In August 2010, the IEA published Does Britain Need a Financial Regulator? Written by Professor Philip Booth and myself, with a particular focus on stock exchanges around the world, our conclusion was no, it does not. Within days of publication we were vilified by several commentators, including a barrage from readers of my blog post on ConservativeHome.
Given the subsequent performance of the Financial Services Authority (FSA) in several areas, perhaps we can now hope for a little more support. Take, for example, the fiasco of the FSA report on the demise of the Royal Bank of Scotland; or take the FSA’s own almost unbelievable empire building, supported by the government and heavily driven by levying unlimited fines of its own choosing; or its clampdown on communications between journalists and their city contacts; and, of course, its complete failure to foresee the financial crisis because of its total lack of nous.
Financial entities and in particular stock exchanges, would be far better left to their own devices – as they once were, making their own rules which had to attract both corporate listings on the one hand and buyers and sellers on the other, thus leading to a race to the top; emphatically not a race to the bottom which state regulators everywhere would have us believe.
As an example of possible rules for a private stock exchange, take the contentious case of insider trading. There is no reason why such a feature should be a criminal offence. As the US lawyer Richard Epstein wrote, ‘for a company to legitimize insider trading all it needs is a provision in its charter saying “if you want to deal in shares with this company, please understand that every employee and every director is entitled to trade on insider information to their heart’s content. If you do not want to trade with us you are free to buy shares in our competitor which does not allow that option.”’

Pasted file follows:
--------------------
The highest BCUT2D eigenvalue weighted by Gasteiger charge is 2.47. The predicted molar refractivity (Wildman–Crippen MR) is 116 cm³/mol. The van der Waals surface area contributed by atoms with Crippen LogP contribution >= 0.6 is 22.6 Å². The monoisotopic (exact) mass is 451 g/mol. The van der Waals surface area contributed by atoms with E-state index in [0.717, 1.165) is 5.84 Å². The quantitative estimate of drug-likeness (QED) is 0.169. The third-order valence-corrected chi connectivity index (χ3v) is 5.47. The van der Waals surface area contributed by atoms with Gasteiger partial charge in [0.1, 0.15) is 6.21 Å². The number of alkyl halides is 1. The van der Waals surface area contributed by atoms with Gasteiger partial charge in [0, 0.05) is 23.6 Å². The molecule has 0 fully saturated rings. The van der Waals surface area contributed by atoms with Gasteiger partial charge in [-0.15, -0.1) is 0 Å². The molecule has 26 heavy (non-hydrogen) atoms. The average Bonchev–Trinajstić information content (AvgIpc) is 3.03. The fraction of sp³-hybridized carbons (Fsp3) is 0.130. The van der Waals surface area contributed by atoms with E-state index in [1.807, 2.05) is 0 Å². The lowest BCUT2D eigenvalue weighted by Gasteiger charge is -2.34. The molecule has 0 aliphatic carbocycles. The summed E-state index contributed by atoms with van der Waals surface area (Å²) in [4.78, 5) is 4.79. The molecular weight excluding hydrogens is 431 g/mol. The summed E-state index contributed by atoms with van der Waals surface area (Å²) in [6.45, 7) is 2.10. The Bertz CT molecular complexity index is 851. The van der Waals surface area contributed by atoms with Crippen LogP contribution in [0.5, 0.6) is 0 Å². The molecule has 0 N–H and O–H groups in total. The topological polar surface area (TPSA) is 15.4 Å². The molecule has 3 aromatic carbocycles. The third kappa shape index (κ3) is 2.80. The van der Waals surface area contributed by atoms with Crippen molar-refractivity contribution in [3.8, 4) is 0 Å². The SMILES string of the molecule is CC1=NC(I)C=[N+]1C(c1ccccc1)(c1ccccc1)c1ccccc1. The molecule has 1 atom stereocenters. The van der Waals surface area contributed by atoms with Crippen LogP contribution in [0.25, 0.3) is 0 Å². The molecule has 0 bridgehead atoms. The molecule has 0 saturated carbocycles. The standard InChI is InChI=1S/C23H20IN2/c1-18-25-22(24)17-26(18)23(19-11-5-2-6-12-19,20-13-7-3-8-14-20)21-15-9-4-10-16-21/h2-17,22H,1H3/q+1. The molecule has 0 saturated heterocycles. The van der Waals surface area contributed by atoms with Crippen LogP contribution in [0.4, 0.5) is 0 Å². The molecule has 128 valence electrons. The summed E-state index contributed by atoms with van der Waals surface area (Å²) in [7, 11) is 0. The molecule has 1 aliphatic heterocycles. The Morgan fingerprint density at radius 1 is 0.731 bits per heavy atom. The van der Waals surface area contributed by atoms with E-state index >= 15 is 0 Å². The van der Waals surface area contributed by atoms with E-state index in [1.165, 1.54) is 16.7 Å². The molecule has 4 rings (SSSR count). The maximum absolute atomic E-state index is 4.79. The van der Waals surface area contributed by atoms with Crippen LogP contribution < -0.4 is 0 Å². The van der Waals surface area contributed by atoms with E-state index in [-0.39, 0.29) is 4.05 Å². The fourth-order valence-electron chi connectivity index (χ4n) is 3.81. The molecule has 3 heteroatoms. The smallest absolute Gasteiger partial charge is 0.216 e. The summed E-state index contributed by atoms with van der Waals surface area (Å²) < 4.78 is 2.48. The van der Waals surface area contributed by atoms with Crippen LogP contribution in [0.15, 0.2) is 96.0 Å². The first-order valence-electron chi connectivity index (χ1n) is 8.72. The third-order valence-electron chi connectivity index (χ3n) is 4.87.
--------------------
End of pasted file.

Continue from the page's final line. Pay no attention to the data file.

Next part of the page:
In fact the criminality lies with the regulator. There are clear reasons why insider trading would often be helpful; under free markets, there are numerous devices which would enable shareholders to control insiders. Not the least of these is a thriving takeover market. It is all of a piece that the FSA looks upon such a market as necessarily hostile. In the majority of cases any hostility is directed at incompetent management, where a takeover would enable shareholders to dismiss the incumbents in favour of a new and better management. In other words the FSA protects incompetence at the expense of shareholders.
Another incontrovertible point is that an insider not trading may be just as important a signal as trading, but naturally it can’t be spotted!
The activities of successful speculators in short-selling have many similarities to insider trading. In both cases the essential point is that such activities get market prices nearer to where they should be faster, so that those profiting, far from making a quick buck at the expense of others, are effectively sharing their knowledge with the rest of the world. It is the unsuccessful speculators and insiders that we should worry about, but fortunately they don’t last long!
It is true that for the present the FSA has nothing on the USA’s Securities and Exchange Commission. Formed in the early 1930s, it is even more scary - and the IEA monograph referred to herein highlights some dreadful abuses of power. For example, our research suggests strongly that at least two of the most notorious jailed insider-dealers (Martha Stewart and Kenneth Lay) were not guilty even as charged. But that’s cold comfort at best for those of us on this side of the pond.